Do FSAs Have Grace Period and Rollover Options?
As companies and organizations prepare for the new year, there may still be questions regarding FSAs and what options employees may have to roll over or spend remaining funds before they are lost.
Read on to learn about what 2022 FSA options are available and what changes are in store for 2023.
Refresher: What Is an FSA?
Flexible spending accounts (FSAs), also called flexible savings arrangements, allow employees to set aside pre-tax dollars for healthcare, medical, and dependent care expenses. Employees may contribute up to $3,050 in 2023—a notable $200 increase from 2022.
While similar, the two funds differ in 3 significant ways:
While HSA funds roll over from year to year, only a limited amount of FSA funds can be carried over. All other FSA funds will expire at the end of the year. Depending on the plan, there may be a grace period.
Employers may contribute to both HSAs and FSAs—but the amount they can contribute to an FSA is based on what the employee contributes. The employer may contribute up to $500 regardless of what an employee contributes. However, beginning at $501, the employer may only make a dollar-for-dollar match on the employee's contribution.
You must be a member of a high-deductible health plan to enroll in an HSA. Such is not the case with an FSA.
What Qualifies as FSA Eligible?
The IRS defines eligibility as “qualified medical expenses.” For a product to be considered eligible, its primary function should be diagnosing, treating, curing, mitigating, or preventing medical conditions.
Health-related products geared toward hygiene and personal care concerns will not be included. This includes products such as gym memberships, toothpaste, and deodorant.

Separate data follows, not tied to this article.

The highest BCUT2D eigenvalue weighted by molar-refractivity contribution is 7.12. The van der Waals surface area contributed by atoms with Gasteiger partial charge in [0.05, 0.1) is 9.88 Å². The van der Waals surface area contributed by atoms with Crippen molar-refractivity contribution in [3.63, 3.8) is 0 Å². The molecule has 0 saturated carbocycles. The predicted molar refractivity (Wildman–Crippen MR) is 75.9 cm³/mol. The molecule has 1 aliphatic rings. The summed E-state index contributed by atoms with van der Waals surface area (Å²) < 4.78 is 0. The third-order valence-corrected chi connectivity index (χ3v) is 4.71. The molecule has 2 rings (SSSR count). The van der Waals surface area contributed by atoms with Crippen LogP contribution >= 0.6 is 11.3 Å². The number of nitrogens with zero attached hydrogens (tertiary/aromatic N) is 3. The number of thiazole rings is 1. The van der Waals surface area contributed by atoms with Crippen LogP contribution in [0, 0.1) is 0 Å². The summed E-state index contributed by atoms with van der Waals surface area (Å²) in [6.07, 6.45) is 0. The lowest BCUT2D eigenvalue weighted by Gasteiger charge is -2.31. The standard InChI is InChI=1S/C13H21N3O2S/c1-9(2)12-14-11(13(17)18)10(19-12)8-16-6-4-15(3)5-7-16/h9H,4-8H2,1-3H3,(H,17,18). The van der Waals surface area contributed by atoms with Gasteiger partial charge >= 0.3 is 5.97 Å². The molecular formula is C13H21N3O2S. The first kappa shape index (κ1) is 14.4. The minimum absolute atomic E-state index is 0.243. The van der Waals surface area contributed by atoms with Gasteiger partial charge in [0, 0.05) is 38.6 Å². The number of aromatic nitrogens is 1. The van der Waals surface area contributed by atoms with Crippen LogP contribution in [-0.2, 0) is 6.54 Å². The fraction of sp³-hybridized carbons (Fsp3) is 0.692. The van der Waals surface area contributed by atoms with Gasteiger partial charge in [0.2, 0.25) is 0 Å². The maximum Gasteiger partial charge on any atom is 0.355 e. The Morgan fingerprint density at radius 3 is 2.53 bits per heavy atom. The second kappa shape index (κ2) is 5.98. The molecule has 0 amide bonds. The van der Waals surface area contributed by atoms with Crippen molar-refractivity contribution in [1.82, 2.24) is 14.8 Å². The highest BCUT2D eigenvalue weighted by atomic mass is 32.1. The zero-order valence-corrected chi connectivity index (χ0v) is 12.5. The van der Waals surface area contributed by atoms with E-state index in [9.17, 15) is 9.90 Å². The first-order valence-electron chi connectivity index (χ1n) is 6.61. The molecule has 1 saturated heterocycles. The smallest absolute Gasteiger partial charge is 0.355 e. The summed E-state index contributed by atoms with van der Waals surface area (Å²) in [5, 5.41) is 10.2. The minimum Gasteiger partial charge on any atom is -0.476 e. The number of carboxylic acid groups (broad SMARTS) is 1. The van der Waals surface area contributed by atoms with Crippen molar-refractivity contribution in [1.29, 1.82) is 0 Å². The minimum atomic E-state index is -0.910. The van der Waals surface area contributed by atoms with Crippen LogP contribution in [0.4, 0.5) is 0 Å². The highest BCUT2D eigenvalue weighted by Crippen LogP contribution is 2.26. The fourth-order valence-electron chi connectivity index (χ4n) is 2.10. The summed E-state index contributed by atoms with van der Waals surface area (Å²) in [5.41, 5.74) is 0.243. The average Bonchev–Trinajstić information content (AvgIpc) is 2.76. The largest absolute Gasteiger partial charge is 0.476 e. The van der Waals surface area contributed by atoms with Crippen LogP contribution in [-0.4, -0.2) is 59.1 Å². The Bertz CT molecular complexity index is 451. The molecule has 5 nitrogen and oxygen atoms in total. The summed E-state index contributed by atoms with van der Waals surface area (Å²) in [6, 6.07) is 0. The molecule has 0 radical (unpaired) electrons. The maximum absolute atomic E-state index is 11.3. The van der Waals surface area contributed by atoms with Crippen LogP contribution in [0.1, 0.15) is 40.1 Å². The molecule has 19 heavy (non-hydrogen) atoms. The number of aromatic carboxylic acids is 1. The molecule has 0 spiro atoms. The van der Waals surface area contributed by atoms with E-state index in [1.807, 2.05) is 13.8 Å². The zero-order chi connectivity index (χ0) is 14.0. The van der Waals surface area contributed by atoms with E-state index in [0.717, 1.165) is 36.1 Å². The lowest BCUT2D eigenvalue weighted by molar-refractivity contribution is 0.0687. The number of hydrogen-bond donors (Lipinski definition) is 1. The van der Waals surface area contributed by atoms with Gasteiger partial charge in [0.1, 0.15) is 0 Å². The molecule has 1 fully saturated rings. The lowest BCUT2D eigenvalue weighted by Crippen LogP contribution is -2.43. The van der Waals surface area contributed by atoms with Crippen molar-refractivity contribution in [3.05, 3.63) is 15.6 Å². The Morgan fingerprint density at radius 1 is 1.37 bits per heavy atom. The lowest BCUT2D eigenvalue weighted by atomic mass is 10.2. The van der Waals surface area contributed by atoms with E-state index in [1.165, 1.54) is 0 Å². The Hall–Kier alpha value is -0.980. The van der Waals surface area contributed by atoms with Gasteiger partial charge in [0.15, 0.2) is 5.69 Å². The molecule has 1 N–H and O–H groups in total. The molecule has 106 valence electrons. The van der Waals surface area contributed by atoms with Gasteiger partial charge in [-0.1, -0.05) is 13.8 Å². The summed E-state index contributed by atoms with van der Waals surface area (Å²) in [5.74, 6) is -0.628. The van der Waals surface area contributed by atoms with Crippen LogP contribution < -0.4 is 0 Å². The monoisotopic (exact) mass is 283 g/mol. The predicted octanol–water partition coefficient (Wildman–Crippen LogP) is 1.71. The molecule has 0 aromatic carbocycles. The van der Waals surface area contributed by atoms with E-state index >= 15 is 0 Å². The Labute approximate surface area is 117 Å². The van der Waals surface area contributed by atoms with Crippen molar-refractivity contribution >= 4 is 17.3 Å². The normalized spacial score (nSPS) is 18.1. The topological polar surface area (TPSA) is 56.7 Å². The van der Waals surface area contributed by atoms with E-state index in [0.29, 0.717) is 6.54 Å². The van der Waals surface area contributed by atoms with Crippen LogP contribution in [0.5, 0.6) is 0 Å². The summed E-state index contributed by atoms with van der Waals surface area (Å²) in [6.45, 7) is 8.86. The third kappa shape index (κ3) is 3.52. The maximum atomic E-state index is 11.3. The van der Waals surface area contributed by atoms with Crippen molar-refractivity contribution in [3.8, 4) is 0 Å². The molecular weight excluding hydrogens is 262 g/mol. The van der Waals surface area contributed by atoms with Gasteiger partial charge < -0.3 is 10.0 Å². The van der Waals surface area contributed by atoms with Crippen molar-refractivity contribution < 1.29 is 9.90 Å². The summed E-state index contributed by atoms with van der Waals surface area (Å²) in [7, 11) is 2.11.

A few surprising items considered eligible are:
Service or Companion Animals
Sleep Deprivation Treatment
Menstrual Care Products
What Are the FSA Grace Period and Rollover Options?
Health and dependent care FSA funds allow for a grace period option. This option provides employees a two-and-a-half-month grace period to spend the remainder of their contributed funds. If employers adopt the grace period option, employees must use all available funds by March 15 or lose the funds.
Employees may also be able to carry funds over to the following year. This number is adjusted by the IRS annually according to inflation. For 2023 into 2024, it will be 20% of the $3,050 contribution limit, or $610. FSA users could only carry over up to $570 into the 2023 year.
One important note is that employers may opt for either the carryover option or the grace period option, but they may not choose both.
Another factor that has affected rollover for FSAs is the Consolidated Appropriations Act—signed into law in 2020. This act allowed employers sponsoring an FSA or dependent care benefit to let employees roll over all unused funds to the following year. It is important to remind employees that this act expired effective on December 31, 2022.
You can also stay informed, educated, and up-to-date with FSA rollover and other important topics by using BerniePortal’s comprehensive resources:
- BernieU—free online HR courses, approved for SHRM and HRCI recertification credit
BerniePortal Blog—a one-stop-shop for HR industry news
HR Glossary—featuring the most common HR terms, acronyms, and compliance
HR Guides—essential pillars covering an extensive list of comprehensive HR topics
HR Party of One—our popular YouTube series and podcast, covering emerging HR trends and enduring HR topics
As the cost of living continues to rise around the country, many employees—especially...